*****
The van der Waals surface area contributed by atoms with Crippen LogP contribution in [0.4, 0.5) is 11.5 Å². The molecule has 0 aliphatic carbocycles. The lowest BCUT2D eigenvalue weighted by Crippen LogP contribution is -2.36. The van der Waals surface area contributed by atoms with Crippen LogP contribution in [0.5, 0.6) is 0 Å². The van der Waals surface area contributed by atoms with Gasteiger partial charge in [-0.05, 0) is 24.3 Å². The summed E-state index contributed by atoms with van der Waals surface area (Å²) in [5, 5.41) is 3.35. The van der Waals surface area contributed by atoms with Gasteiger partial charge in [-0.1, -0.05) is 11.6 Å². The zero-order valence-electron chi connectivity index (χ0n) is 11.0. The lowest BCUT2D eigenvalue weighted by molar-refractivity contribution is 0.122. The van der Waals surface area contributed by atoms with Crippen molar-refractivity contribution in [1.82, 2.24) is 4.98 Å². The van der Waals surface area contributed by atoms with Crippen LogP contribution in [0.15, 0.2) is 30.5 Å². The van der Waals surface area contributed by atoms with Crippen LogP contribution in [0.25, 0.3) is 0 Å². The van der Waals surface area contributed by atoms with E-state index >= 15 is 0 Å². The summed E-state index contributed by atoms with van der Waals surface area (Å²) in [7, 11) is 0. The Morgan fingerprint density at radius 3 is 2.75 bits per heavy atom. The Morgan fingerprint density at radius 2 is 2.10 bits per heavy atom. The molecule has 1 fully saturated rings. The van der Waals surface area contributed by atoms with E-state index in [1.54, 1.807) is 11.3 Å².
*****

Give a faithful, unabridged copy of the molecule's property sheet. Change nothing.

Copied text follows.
The van der Waals surface area contributed by atoms with Crippen LogP contribution in [0.4, 0.5) is 11.5 Å². The molecule has 0 aliphatic carbocycles. The lowest BCUT2D eigenvalue weighted by Crippen LogP contribution is -2.36. The van der Waals surface area contributed by atoms with Crippen LogP contribution in [0.5, 0.6) is 0 Å². The van der Waals surface area contributed by atoms with Gasteiger partial charge in [-0.05, 0) is 24.3 Å². The summed E-state index contributed by atoms with van der Waals surface area (Å²) in [5, 5.41) is 3.35. The van der Waals surface area contributed by atoms with Gasteiger partial charge in [-0.1, -0.05) is 11.6 Å². The zero-order valence-electron chi connectivity index (χ0n) is 11.0. The lowest BCUT2D eigenvalue weighted by molar-refractivity contribution is 0.122. The van der Waals surface area contributed by atoms with Crippen molar-refractivity contribution in [1.82, 2.24) is 4.98 Å². The van der Waals surface area contributed by atoms with Crippen LogP contribution in [0.15, 0.2) is 30.5 Å². The van der Waals surface area contributed by atoms with Crippen LogP contribution in [0.25, 0.3) is 0 Å². The van der Waals surface area contributed by atoms with E-state index >= 15 is 0 Å². The summed E-state index contributed by atoms with van der Waals surface area (Å²) in [7, 11) is 0. The Morgan fingerprint density at radius 3 is 2.75 bits per heavy atom. The Morgan fingerprint density at radius 2 is 2.10 bits per heavy atom. The molecule has 1 fully saturated rings. The van der Waals surface area contributed by atoms with E-state index in [1.54, 1.807) is 11.3 Å².